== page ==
October 06, 2020

Safeguard your Veeam backups with Pure Storage FlashBlade SafeMode

Written in collaboration with Lawrence Ang and Dilupa Ranatunga of Veeam

This is the second part of a three-part blog series on Veeam and Pure Storage FlashBlade. In the previous blog post, we configured a Network File System (NFS) share on a Pure Storage FlashBlade as a Veeam backup repository. In this blog, we’ll focus on configuring SafeMode snapshots to harden the backup files that are residing on the FlashBlade.

Ransomware attacks continue to rise with constantly evolving sophistication and complexity. A key part of a ransomware resilience strategy is backing up data on a regular basis and implementing a strong line of defence against threats targeting the backup data. Adopting industry standards for data protection such as a 3-2-1 rule, offline backups and immutable backup storage are effective techniques to protect backup data sets against malicious attacks. Now let’s discuss how to make your FlashBlade system an immutable backup storage target with SafeMode snapshots.

A storage snapshot is a point-in-time, image-level view of data that is impervious to ransomware. This immutability makes a storage snapshot an ideal layer of defence against ransomware. The problem with storage snapshots is that they can still be removed by rogue admins or attackers if they gain access to the storage array management. In the case of a Pure Storage system, the deleted snapshots are temporarily stored in a ‘destroyed state’ that is similar to a recycle bin. If these snapshots are not recovered in a timely manner, they will be auto-eradicated and can even be manually destroyed prior to the auto-eradication.

The SafeMode snapshots on the other hand, cannot be deleted, modified, or encrypted- either accidentally or intentionally. This prevents the manual and complete eradication (permanent deletion) of data backups that are stored within the FlashBlade. Due to their immutability, the SafeMode snapshots serve as an additional mitigation mechanism against ransomware attacks or rogue administrators.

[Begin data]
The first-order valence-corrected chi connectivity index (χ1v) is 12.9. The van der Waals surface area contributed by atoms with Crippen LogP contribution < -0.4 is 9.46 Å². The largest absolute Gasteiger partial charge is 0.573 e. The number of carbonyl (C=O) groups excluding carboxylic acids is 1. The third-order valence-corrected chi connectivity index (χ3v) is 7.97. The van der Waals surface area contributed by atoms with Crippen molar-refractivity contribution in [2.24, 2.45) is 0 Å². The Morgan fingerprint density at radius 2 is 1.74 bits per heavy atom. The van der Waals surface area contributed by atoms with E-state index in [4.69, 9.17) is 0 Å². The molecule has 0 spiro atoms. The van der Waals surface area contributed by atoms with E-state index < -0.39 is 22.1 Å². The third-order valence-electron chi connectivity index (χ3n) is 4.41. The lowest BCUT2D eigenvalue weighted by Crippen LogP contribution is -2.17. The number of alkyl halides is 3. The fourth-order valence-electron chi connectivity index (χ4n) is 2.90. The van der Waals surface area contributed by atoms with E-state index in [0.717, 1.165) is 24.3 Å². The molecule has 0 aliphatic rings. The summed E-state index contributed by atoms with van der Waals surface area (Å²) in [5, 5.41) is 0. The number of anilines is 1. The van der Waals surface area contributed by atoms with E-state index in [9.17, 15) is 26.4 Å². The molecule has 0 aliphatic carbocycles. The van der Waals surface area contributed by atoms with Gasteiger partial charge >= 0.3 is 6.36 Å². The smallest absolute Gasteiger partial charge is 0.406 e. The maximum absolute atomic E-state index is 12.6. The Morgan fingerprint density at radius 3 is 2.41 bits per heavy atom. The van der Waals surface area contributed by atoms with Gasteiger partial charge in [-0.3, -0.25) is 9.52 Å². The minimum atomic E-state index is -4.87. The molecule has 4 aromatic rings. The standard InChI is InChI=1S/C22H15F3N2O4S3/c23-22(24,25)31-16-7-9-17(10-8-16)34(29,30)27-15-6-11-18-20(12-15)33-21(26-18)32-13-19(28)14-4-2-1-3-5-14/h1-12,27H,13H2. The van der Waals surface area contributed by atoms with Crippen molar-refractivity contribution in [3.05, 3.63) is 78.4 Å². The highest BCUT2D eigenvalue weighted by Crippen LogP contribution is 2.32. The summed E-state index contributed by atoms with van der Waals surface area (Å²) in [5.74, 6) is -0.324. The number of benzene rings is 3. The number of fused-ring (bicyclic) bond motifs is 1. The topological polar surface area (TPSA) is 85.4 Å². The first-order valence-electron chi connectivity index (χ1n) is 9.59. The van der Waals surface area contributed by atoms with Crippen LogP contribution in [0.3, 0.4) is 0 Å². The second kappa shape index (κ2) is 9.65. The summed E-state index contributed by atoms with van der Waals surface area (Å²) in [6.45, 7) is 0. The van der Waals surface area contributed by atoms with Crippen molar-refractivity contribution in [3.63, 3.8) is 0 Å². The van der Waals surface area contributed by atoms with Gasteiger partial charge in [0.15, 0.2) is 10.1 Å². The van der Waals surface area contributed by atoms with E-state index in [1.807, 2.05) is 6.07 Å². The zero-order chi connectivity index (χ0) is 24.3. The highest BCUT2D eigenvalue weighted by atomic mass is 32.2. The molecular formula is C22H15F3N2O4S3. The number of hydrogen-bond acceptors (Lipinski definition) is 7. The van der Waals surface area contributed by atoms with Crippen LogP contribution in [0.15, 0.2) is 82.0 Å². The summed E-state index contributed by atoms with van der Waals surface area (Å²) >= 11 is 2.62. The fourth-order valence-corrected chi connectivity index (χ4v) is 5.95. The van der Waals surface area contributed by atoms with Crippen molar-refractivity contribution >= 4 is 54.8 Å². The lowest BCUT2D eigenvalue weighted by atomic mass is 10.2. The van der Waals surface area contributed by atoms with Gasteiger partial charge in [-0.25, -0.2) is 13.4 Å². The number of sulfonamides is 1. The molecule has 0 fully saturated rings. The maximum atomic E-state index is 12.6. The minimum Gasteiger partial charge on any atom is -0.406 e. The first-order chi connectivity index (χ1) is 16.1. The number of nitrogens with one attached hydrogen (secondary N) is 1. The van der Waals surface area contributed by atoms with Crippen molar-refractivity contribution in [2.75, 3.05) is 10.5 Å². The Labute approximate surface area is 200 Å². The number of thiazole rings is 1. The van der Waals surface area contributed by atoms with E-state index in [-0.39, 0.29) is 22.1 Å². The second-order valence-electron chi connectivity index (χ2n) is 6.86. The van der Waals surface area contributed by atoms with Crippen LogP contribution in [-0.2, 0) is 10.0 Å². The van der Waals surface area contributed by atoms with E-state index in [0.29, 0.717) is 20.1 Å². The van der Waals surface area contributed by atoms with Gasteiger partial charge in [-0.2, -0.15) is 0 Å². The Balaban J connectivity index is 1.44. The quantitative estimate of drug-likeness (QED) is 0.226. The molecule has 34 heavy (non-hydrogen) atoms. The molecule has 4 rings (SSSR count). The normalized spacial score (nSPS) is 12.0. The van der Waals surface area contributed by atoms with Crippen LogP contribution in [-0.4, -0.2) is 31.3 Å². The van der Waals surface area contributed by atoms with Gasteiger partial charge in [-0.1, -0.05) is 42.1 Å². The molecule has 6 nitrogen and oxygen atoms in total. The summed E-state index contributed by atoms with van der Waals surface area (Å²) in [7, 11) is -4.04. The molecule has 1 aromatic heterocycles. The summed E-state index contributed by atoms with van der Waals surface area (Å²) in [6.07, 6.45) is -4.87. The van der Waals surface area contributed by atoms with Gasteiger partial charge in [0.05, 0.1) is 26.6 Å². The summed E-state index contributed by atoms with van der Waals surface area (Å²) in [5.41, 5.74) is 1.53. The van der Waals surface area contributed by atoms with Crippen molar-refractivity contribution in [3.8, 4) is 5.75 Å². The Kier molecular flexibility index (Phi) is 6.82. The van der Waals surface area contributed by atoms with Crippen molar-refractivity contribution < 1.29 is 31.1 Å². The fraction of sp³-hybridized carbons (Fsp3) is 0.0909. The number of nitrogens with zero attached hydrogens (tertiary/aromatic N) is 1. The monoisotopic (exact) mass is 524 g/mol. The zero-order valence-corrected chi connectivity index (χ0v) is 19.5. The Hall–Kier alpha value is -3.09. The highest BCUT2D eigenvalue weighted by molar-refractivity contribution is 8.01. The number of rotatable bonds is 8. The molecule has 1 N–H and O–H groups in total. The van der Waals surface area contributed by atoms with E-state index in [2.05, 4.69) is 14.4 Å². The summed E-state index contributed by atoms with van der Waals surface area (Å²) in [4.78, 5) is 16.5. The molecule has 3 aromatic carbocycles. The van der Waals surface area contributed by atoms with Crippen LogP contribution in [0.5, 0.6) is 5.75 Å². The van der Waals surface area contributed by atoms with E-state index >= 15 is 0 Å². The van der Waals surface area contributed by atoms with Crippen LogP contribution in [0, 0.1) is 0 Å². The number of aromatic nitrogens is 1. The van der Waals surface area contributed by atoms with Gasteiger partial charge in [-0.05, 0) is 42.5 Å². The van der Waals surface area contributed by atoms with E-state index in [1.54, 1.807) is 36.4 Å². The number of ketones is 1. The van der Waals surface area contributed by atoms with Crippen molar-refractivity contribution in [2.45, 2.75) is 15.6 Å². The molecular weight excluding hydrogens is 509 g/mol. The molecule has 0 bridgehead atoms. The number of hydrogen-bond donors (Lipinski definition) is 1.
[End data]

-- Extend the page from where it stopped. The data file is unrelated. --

The SafeMode snapshots are created and managed automatically by Purity, the FlashBlade operating software, independent of administrator control. You can schedule SafeMode snapshot generation of any data residing on the FlashBlade file systems. Primary and backup data can be directly recovered from these snapshots. If original copies are corrupted or destroyed, data can still be recovered from the SafeMode snapshots.

Setup SafeMode


Once the SafeMode snapshots are activated, snapshots for all the file systems get created that incur additional capacity utilisation on FlashBlade. Therefore, prior to SafeMode activation, it is recommended to consult your local Pure Storage Systems Engineer to validate the FlashBlade capacity sizing required to support SafeMode snapshots.

Pure Storage developed and practicing a highly secured, well defined process on how FlashBlade customers collaborate with Pure Storage Support to enable SafeMode or to make changes to an existing SafeMode policy. Only authorised users from the customer organization can work directly with Pure Technical Support to configure the feature, modify policy, or manually eradicate snapshots. We decided not to discuss the full details here as we do not want potential ransomware perpetrators reading this post to be benefited from the information. You are always welcomed to engage your Pure Storage Sales Team if you’d like a more detailed walkthrough of how SafeMode works, how it is enabled, and protections against it being disabled.

Upon agreement with the customer, Pure Support performs a pre-activation health check that involves checking the FlashBlades growth trend to ensure there is sufficient capacity to enable SafeMode.

Validating the operation of safemode

Once Pure Support has enabled SafeMode, validation is required.

The screenshot above displays a list of snapshots of the file system . There are 2 distinct snapshot groups presented here:

  1. Standard policy-based snapshots: These are created and managed by FlashBlade administrators. In the image, these snapshots are represented by the policy name.
  2. SafeMode snapshots: These snapshots are not managed by FlashBlade administrators. Creation and eradication of SafeMode snapshots are fully automated by SafeMode policy that is defined by the authorised designee. As observed, there is no policy name (-) assigned to these SafeMode snapshots.

When attempting to eradicate a SafeMode snapshot, the file system will be moved to a destroyed state.

The destroyed snapshot will be placed in a destroyed snapshot folder as highlighted below. In our test, eradication timeout for the destroyed snapshots was changed from the default value of 14 days to 7 days.